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December 14, 2015Client Alert

FDIC Warns Banks About Risks of Marketplace Lending

On November 6, 2015, the Federal Deposit Insurance Company (FDIC) issued its Advisory on Effective Risk Management Practices for Purchased Loans and Purchased Loan Participations (FIL-49-2015) (FIL), which stressed the importance of banks implementing strong underwriting, effective due diligence and prudent credit risk management practices when purchasing and participating in loans, especially loans from nonbank third-party lenders, such as Prosper and Lending Club. 

The number of loans originated by these non-bank third parties has been growing rapidly in recent years. At the same time, and partly because of the non-bank third-party lenders, it has become more difficult for some banks to compete in the consumer and small business lending markets. One way for banks to stay involved in these markets is by purchasing and participating in loans originated by these non-bank lenders. However, an increasing number of banks have been over-relying on lead institutions’ diligence findings or on third-party arrangements, including unsecured loans or loans underwritten using proprietary models that limit the bank’s ability to assess factors such as underwriting quality and credit quality. In some instances, such over reliance by banks has caused significant credit losses and contributed to bank failures. 

The FDIC seems to understand the importance of refraining from making banks’ participation in these non-bank-originated loans too cumbersome with its sentiment in the FIL that the “FDIC strongly supports banks’ efforts to prudently meet the credit needs of their communities.” However, the FDIC advises banks to become more involved with these loans on the front end, similar to the way a bank would if it were originating the loans. Becoming more involved would include, for example, understanding the loan type, the borrower’s market and industry and the credit models relied upon to make the credit decisions, as well as managing third-party arrangements with an effective third-party risk management process.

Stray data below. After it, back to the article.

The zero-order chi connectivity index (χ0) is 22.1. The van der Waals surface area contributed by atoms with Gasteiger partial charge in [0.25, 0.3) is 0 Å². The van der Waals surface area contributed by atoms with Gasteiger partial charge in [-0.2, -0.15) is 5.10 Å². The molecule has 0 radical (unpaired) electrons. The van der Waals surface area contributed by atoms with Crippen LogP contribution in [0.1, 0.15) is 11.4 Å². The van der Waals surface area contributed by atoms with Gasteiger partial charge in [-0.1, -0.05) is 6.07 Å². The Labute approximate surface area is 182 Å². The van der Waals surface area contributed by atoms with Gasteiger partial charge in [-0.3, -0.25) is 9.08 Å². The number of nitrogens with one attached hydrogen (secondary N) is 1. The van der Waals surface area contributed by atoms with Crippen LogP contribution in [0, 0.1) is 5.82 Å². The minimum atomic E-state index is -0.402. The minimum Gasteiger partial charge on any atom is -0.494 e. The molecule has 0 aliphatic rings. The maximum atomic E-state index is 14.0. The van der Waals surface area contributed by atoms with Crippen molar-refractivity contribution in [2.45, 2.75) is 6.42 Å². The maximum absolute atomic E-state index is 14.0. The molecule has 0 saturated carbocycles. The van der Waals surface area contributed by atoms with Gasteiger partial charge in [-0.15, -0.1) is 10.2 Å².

Prior to purchasing a loan or participating in a loan, banks should perform the following steps:

  • Ensure loan policies include and address purchased and participation loans and set clear underwriting guidelines.
  • Perform the same degree of credit and collateral analysis as if it were the originating bank.
    • In purchases or participations involving an out-of-territory loan or borrower, and in situations involving a third-party relationship, banks should complete extensive diligence to try to discover and manage the risks involved.
  • Enter into a written loan sale or participation agreement that fully and clearly describes the roles of all parties and establishes requirements for obtaining specific information.
  • Ensure that prior approvals from the board, or an appropriate committee, are obtained as necessary and that all reports to the board provide a sufficient account of the activity, performance, and risk of purchased loans and participations.

While some of these practices may be too burdensome, some should, at the very least, help a few banks change some of their ways and avoid a massive catastrophe in the future. However, it will remain to be seen whether the FDIC’s guidance and recommended practices make purchasing or participating in a loan more cumbersome and less appealing to banks, or if these practices will help banks implement better practices in the future for purchasing and participating in loans.

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